Hot Stuff Rolling by Robert Taylor depicts the Fleet Air Arm’s last fixed wing carrier launch; a Phantom F4-K from 892 Squadron is catapulted from the deck of HMS Ark Royal, 27 November 1978.
With a tradition dating back to the early years of military flying, the Royal Navy has a proud and distinguished association with air combat. Fifty-six Fleet Air Arm pilots took part in the Battle of Britain, four of them becoming Aces, and in November 1940, twenty-one Fleet Air Arm Swordfish bi-planes flew off the deck of HMS Illustrious to destroy the heart of the Italian Fleet at Taranto – the first carrier-based attack in history which, much admired for its skill and audacity, was copied by the Japanese at Pearl Harbor. Then, in May 1941, Swordfish from HMS Ark Royal had crippled the German battleship Bismarck, leading to her destruction under the guns of the Home Fleet. The Fleet Air Arm would serve with distinction in all the major theatres of the Second World War including the north Atlantic, Mediterranean and the Far East. They invented the armoured flight deck, and their highest-scoring fighter Ace, Cdr Stanley Orr, notched up an impressive 17 victories. By the end of hostilities in 1945 the Fleet Air Arm possessed a force of some 3,700 aircraft operating from a fleet of 59 carriers.
After the war the Royal Navy was instrumental in pioneering the steam-powered catapult, angled flight decks and optical landing systems, all adopted by the huge carriers of the U.S. Navy. In 1978, however, after seventy-five years of operations, the use of fixed-wing aircraft by the Royal Navy came to an end, their magnificent McDonnell Douglas Phantom jets handed over to the RAF.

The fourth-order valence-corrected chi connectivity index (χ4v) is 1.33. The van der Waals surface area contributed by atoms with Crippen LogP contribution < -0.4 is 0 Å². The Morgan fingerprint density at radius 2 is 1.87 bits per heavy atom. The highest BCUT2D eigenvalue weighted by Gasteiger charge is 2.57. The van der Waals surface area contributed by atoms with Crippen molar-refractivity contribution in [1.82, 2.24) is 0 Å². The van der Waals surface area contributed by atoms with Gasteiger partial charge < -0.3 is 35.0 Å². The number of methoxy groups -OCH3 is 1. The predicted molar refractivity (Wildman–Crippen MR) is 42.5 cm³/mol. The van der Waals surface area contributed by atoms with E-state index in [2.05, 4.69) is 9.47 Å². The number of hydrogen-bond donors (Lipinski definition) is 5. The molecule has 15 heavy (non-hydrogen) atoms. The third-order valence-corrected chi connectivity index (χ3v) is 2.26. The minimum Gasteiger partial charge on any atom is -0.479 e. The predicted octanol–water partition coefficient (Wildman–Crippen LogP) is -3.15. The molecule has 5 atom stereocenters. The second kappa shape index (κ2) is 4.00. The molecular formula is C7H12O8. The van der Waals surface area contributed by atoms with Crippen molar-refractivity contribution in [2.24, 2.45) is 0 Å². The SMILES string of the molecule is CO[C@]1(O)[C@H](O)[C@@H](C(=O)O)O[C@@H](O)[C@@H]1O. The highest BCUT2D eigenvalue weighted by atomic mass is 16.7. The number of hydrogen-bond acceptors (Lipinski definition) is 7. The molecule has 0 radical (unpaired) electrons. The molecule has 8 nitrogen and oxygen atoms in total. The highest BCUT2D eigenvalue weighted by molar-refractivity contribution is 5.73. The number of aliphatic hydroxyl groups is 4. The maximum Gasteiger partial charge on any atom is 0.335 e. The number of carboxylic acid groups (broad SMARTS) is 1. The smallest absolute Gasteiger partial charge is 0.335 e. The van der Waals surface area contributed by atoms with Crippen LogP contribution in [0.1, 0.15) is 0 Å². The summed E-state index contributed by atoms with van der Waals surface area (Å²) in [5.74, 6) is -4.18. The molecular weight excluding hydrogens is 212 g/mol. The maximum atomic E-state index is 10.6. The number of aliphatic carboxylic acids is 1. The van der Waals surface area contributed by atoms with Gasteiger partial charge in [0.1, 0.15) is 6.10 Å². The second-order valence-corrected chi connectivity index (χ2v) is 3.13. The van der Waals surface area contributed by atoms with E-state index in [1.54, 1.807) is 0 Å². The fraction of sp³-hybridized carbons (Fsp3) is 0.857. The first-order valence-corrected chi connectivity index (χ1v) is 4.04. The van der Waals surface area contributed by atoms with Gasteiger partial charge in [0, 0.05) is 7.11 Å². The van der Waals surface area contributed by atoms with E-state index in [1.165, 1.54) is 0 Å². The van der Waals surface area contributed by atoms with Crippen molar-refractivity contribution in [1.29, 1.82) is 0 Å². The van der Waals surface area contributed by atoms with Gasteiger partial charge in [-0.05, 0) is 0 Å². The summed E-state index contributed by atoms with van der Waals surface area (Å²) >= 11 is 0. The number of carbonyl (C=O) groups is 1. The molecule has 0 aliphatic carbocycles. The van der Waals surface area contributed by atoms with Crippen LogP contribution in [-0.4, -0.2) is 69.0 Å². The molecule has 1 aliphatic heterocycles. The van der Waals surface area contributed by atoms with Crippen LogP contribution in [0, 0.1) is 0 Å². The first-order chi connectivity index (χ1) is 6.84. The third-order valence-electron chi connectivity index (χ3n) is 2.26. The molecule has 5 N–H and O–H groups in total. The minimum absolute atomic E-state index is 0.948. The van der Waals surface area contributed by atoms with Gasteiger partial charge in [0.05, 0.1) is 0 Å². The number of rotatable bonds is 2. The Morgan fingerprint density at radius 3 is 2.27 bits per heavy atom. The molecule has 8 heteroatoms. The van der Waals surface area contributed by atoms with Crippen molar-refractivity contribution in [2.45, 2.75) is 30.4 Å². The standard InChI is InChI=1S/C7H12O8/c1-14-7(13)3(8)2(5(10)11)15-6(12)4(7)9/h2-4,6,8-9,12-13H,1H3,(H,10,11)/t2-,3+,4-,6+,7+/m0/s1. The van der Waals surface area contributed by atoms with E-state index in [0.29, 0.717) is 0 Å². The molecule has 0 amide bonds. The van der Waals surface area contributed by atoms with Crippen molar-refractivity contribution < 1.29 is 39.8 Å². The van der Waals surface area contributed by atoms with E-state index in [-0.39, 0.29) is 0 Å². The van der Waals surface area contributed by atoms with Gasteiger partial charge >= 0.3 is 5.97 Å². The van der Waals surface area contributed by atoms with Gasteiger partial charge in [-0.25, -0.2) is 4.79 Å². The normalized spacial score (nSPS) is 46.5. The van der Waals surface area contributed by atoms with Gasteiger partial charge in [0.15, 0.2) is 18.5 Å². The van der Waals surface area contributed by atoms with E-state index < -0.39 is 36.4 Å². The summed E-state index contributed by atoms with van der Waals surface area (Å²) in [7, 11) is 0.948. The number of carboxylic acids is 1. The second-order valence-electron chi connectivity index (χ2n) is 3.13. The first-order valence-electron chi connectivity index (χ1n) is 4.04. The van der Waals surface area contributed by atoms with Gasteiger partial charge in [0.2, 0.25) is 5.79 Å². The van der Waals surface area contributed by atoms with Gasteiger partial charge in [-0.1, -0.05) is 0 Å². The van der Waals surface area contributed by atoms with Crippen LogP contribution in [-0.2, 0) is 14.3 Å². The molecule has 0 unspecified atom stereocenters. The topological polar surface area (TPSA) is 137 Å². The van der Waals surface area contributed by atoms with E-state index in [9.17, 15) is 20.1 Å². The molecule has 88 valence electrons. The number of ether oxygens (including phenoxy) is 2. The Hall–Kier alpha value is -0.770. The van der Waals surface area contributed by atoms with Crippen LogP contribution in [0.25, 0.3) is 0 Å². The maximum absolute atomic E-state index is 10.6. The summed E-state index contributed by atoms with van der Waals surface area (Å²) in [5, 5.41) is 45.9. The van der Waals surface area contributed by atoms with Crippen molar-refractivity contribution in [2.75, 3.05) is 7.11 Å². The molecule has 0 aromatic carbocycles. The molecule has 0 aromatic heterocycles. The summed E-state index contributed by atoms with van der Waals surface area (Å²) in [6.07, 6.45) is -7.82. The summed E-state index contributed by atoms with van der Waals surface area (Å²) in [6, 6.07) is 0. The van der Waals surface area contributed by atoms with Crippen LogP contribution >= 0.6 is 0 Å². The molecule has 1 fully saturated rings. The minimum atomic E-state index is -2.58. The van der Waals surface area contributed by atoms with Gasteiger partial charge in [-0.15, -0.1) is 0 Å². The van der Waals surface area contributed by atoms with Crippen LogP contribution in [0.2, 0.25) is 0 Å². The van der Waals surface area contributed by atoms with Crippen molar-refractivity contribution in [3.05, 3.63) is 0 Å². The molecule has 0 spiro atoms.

HMS Ark Royal (R-09), meanwhile, at that time the last of a long line of famous conventional British carriers, would soon be decommissioned and Robert Taylor, then a young artist bursting on to the scene, was asked to paint a scene commemorate the occasion; his piece 'HMS Ark Royal' became the best-selling print of the year. Whilst working on his commission Robert created a small painting for his own personal collection; it featured the moment when pilot Flt Lt Murdo MacLeod RAF with Lt. Dennis McCallum RN in the back seat, flying F4-K Phantom XT870/R-012 of 892 Naval Air Squadron became the last fixed wing aircraft to be launched from the deck of Ark Royal, and the last time a Phantom flew with the Fleet Air Arm.
Each print in Robert Taylor's Limited Edition, Severn Trail, is signed by the artist and the highly regarded RAF pilot who flew Phantom XT870/R-012 on the date depicted in Robert’s piece, and later went on to serve with the Royal Navy:
Flight Lieutenant MURDO MACLEOD
Murdo MacLeod joined the RAF in 1971 and flew English Electric Lightning aircraft with 29, 23 and 56 Squadrons, based at RAF Wattisham and Leuchars before an exchange tour flying Phantoms with the Royal Navy’s 892 NAS. On his return to the RAF he converted to the Harrier GR.3. In 1982, flying one of two Harriers at the start of the Falklands campaign from Ascension to HMS Hermes codenamed ‘Operation Bowsprit’, refuelling six times during the 3,600 mile flight, to act as reinforcement for operations against Argentinian forces in the Falkland Islands. Murdo flew a number of Harrier GR.3 sorties over the Falklands from HMS Hermes and continued to fly the Harrier after the war and his return to the UK. He left the RAF in 1989 to become an airline pilot.
150 plus 25 Artist Proofs
20.75 x 17.5 inches overall including borders - image 17.25 x 12.5 inches.
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